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indeed terrible to peaceful waterfolk when alive,
some must be even of an awful beauty; but
now they are mere dabs of clammy glutinous
ugliness, flabbing about wherever an old fish-wife
flings them. Near are the vegetable stalls.
Vegetables are scarce with us, save the hardy
cabbage which makes our national stchee soup.
Our asparagus plants are not bigger than
crow-quills. We import our cauliflowers. Salads
are rare. The butchers'-shops are little dark
Oriental-looking wooden sheds under a wooden
colonnade, with a painted money-box for a till.
Each establishment is worth, perhaps, ten pounds
sterling, till included. Large dogs prowl about,
but the meat is small. The lamb and veal look
still-born; ghastly little objects that never could
have enjoyed air and life. More in demand than
meat are hard tough polonies, sausages of
extraordinary appearance, pickled beetroot, damp
salt-fish, dried herrings, and salted cucumbers.
But our prime trade just now is in pigs. Every
one wants to eat a sucking-pig; no matter
even if he is not a sucking-pig. Persons of
breeding should not inquire too closely into
the ages of their friends. If some of these
Easter sucking-pigs appear like quite middle-
aged porkers, we dare say nobody will grumble
when they are boiled and served cold with
horse-radish sauce. Britons might think cold boiled
sucking-pig rather flabby, but we do not.

So we must each have a pig, and farmer or his
wife must show us a pig. We will not buy a pig
in a poke. There he lies tied up in his poke rolling
over and over, throwing himself down, treading on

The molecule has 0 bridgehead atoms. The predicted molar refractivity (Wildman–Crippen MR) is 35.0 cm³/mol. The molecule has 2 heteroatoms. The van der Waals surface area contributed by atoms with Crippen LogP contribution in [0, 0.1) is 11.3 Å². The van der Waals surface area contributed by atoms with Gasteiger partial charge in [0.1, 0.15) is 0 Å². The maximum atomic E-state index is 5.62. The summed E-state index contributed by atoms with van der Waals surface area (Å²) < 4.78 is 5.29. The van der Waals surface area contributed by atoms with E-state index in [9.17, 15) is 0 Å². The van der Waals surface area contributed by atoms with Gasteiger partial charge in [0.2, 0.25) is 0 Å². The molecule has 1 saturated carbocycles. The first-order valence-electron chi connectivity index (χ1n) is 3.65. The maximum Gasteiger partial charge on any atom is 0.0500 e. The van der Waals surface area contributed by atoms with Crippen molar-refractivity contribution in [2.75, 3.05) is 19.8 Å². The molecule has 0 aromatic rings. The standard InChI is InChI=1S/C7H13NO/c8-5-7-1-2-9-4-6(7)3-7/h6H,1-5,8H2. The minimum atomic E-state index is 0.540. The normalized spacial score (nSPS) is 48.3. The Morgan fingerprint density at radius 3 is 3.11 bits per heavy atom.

himself, half stifled, and squeaking passionately.
Thousands of his race are squeaking too. Farmer
unties the sack, and before Piggy can get breath
to recover himself or show fight, he is hanging
by one leg in the air, with his head downwards.
Pig, being of an apoplectic habit of body, is
thus alarmed and rendered powerless. Then we
poke our pig to feel if he is fat. Imagine the
hysterical yells of a strong youthful pig being
tickled and poked in his ribs, and punched with
the forefinger along the loins, and in the small of
his back. Imagine ten thousand strong young
pigs being so tickled and poked at the same
time, with much poultry of varied feather
cackling their death shrieks, and you will have
a just idea of our market music.

In a hole of the wood covering of a drain,
stands a basket of violets with a woman in
sheepskin cowering beside it. She is more ugly
than a female bogie. She has a scarred noseless
face, bound up in a black cloth; no features, no
teeth, no distinct shape or figure. Her violets
are not pleasant to look at; their leaves are
white with dust, their stalks foul with mud.
Our gardens grow but poor flowers. Begrimed
and scentless as they are, however, they are
scarce and dear. Yonder, young lover, so
straight and tall, with the high lordly head and
haughty stride, is a prince and a soldier. He has
been sent by the lady of his heart to find her
the first violets of the year, and he has been,